We don't know where anything comes from. We're a bunch of self-replicating bundles of confusion, completely unaware of how all this nonsense got here in the first place. We know life took a long and meandering road from the first single-celled organisms to your weird neighbor with way too many bumper stickers, but how did life get here in the first place? Possible answers to life's origin include the heat and pressure of deep sea thermal vents, a jump-start by lightning strikes, and the structure of DNA falling into place on beds of clay (as boring as that is, many mythologies talk of humans created out of clay, probably because it's poetic).
Another possible solution is that life was brought here from space by a comet or asteroid. There's "panspermia," the idea that Earth was seeded with life from another world. That's a useless idea, because it just says that life can hop from rock to rock and doesn't explain the genesis of it. That's not the only space-centric proposal for the origin of life, however. New research from the University of Hawaii at Manoa provides "compelling evidence" that a key component of life—phosphorous oxoacids, building blocks of chromosomes and crucial for life's ability to self replicate—came from outer space.
Up until this research, it was unclear how these crucial building blocks came to exist. According to this research, the conditions on a comet are just right for creating phosphorus oxoacids: deadly poisonous phosphine, ice and carbon dioxide, hurtling through the dark getting burned and warped by radiation. That's a recipe for a delicious stew, right there.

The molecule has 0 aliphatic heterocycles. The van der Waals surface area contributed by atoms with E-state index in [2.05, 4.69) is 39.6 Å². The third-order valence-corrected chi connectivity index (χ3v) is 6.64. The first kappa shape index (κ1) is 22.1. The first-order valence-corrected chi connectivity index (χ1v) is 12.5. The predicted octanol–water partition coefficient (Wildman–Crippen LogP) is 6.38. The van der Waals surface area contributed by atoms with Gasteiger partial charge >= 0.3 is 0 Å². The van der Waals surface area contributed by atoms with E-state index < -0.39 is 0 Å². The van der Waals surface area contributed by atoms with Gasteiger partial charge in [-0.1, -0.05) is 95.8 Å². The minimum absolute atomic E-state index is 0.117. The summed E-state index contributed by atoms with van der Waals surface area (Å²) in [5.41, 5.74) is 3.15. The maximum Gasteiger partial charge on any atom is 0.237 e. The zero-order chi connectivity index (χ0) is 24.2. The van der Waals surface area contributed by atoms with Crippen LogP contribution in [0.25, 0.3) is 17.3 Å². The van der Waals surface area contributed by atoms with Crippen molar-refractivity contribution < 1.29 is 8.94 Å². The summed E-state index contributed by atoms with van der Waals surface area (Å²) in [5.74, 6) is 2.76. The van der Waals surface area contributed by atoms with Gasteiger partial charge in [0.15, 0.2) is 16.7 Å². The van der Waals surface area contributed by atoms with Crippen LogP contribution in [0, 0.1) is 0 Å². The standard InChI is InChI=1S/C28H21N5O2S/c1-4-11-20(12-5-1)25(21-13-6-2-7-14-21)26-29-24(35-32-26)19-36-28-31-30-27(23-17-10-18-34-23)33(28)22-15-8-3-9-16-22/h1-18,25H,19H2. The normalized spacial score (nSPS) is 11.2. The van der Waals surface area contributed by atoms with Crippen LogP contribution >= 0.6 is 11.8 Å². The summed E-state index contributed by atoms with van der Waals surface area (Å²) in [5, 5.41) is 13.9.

The paper, published in the journal Nature Communications details an experiment in which the researchers recreated the conditions that one might find on a comet. They made some artificial space-ice and blasted it with the same types of radiation found outside the warm blanket of our atmosphere. This caused chemical reactions that ended up spitting out exactly what the researchers hoped to find: phosphorus oxoacids like those that make up chromosomes. Here's the paper's lead author Andrew Turner on the experiment:
"On Earth, phosphine is lethal to living beings, but in the interstellar medium, an exotic phosphine chemistry can promote rare chemical reaction pathways to initiate the formation of biorelevant molecules such as oxoacids of phosphorus, which eventually might spark the molecular evolution of life as we know it."
Cornelia Meinert of the University of Nice in France, who collaborated on the work, elaborated:
“Since comets contain at least partially the remnants of the material of the protoplanetary disk that formed our solar system, these compounds might be traced back to the interstellar medium wherever sufficient phosphine in interstellar ices is available."
If this is the true origin of life on Earth, it combines a lot of elements from other proposed theories. You've got the jump-starting from the sky like the lightning theory, the remote, exotic environment of the thermal vents, and hey, it would mean that at least part of life is extraterrestrial. A little something for everyone. Well, no. We all know what really happened. Say it with me: trans-dimensional, egg-laying bigfoot.